To add to Dan's comment, bedding compound fills the tiny gaps between mating surfaces and therefore excludes water. Because of surface tension, water will readily wick between closely apposed pieces of material such as the mating surfaces between decks and gunwales, or between hardware and wood such as deck fittings. Especially where end grain is exposed, like the lateral edges of your canoe's decks, the ability of water to wick into the wood and cause rot is very high. Hence the use of bedding compound- less water access means less likelihood or speed of rot.
When you use a bedding compound, you should seal the mating surfaces first with varnish to prevent the bedding compound's oil from easily wicking into the wood. When oil wicks away because the wood wasn't first sealed, the oil becomes dispersed, the area becomes less water resistant, and water can the migrate into the wood and promote rot. This should suggest that bedding compound is not forever. It's not, but when used on sealed wood surfaces, it should keep water at bay for years.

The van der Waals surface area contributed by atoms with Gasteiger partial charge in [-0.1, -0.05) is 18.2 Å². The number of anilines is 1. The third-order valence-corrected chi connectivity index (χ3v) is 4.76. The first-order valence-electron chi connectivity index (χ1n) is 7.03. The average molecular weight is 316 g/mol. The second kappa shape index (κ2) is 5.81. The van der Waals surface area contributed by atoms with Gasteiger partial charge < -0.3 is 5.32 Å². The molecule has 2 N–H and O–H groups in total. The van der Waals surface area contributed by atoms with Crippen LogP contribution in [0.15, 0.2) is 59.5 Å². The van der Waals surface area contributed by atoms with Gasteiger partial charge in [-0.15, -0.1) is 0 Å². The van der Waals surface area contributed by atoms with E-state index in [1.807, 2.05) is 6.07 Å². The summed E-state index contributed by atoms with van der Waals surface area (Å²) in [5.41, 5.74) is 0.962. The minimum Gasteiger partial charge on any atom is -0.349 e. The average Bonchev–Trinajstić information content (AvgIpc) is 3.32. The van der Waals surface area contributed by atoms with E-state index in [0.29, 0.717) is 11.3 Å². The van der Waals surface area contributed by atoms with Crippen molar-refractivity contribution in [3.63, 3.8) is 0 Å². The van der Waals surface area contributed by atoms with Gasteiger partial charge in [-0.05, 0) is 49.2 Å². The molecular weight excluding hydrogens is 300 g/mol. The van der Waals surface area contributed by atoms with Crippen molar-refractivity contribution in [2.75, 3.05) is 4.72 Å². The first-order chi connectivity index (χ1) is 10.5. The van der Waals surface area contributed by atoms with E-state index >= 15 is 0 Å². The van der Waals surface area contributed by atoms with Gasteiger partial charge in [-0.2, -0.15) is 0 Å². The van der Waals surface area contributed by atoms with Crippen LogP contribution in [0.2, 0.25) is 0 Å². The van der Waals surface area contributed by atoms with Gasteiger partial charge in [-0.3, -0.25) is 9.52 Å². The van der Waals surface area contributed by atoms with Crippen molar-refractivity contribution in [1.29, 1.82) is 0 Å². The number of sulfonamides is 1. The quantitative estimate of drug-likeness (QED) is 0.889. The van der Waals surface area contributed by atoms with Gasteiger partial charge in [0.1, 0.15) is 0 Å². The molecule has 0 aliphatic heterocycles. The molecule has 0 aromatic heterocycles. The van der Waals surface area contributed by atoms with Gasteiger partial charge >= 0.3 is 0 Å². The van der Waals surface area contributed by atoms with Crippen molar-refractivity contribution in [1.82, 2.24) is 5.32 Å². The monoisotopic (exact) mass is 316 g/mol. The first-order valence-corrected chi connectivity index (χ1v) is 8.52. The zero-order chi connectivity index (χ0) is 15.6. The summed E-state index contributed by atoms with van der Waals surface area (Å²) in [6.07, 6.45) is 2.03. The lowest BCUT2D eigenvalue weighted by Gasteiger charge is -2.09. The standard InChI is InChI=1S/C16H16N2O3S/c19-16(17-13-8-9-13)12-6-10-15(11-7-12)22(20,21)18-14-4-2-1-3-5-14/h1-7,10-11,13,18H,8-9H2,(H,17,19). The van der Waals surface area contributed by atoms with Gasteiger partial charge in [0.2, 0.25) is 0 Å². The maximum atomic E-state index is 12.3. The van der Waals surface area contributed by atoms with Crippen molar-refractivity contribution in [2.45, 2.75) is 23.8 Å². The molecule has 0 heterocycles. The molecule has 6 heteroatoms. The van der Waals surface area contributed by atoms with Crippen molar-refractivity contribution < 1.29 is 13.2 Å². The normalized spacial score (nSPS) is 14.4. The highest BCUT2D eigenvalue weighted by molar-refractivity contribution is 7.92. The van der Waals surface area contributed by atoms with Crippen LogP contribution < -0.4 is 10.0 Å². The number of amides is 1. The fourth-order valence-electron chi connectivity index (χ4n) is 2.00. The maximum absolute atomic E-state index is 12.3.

I've used both Interlux Boatyard and Dolphinite. They both work fine, but I prefer the consistency and workability of Dolfinite to Boatyard. However, the Interlux is much cheaper. Jamestown sells a quart of Boatyard for $25, and a quart of Dolfinite for $35. You can get a pint of Dolfinite for $25 which means less to waste if you're doing only one or two canoes; Jamestown apparently doesn't carry Interlux Boatyard in a pint size.